January price index of Hong Kong’s lived-in homes marks surprise uptick as influx of investors rekindles transactions


Hong Kong’s home prices jumped last month, as the city’s reopened borders and steady influx of visitors and investors rekindled transactions and helped a widely watched index of lived-in homes end its seven-month losing streak.

The city’s index of second-hand homes rose 2 points, or by 0.6 per cent, to 336.1 in January, according to data provided by the Rating and Valuation Department, the benchmark’s biggest monthly increase since April 2022.

The unexpected uptick may have legs, taking gains to 1 per cent in February and increase by 2 per cent in March, as a government announcement to relax the stamp duty on first-home buyers adds fuel to the housing market, said Ricacorp’s research head Derek Chan.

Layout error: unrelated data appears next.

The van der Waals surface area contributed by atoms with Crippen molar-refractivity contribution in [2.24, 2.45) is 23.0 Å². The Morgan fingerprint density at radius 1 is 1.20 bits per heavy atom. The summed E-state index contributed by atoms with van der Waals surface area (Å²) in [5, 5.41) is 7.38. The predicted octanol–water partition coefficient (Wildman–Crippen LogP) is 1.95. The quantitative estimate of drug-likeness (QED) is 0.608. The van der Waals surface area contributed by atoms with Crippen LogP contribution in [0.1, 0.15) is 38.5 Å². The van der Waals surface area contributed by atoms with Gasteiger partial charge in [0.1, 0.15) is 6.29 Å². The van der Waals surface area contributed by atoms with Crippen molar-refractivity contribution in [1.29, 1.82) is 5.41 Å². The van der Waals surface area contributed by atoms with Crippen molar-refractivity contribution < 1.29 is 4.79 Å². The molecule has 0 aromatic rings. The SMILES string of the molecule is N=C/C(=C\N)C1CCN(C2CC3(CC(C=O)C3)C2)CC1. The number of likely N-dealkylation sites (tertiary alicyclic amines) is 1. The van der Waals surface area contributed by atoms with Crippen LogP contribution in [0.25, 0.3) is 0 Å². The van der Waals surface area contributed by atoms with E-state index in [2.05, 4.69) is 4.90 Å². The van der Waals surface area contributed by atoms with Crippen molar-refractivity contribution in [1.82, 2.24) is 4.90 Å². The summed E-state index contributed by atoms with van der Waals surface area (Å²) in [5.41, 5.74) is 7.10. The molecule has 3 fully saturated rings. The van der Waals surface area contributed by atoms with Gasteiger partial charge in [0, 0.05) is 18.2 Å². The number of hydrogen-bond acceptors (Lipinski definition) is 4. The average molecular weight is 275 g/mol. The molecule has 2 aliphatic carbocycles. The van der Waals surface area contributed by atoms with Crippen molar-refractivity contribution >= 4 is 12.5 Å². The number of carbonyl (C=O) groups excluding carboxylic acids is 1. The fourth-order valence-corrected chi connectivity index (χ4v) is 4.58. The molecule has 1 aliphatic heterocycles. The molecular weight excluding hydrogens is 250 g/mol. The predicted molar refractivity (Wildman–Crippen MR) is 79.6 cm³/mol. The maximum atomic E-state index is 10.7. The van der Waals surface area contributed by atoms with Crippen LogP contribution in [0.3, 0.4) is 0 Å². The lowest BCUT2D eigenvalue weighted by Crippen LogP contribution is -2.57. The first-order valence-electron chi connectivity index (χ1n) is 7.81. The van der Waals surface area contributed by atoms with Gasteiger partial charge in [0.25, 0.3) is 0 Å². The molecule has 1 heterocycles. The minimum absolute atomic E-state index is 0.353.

“This is faster than we expected”, said Chan, who expects the index to climb by 3.6 per cent in the first quarter. “We expected a U-shaped recovery. Now it may be a V-shaped rebound”.

Flats measuring between 753 and 1,075 square feet (up to 99.9 square metres), considered the most in-demand sizes for Hong Kong’s average households, recorded the biggest price increases because they were the most sought after, the data showed.

Transactions resumed last month, while prices picked up in 79 housing estates, more than half of the 138 compounds tracked by Midland Realty, one of the city’s largest property agencies.

Source: SCMP


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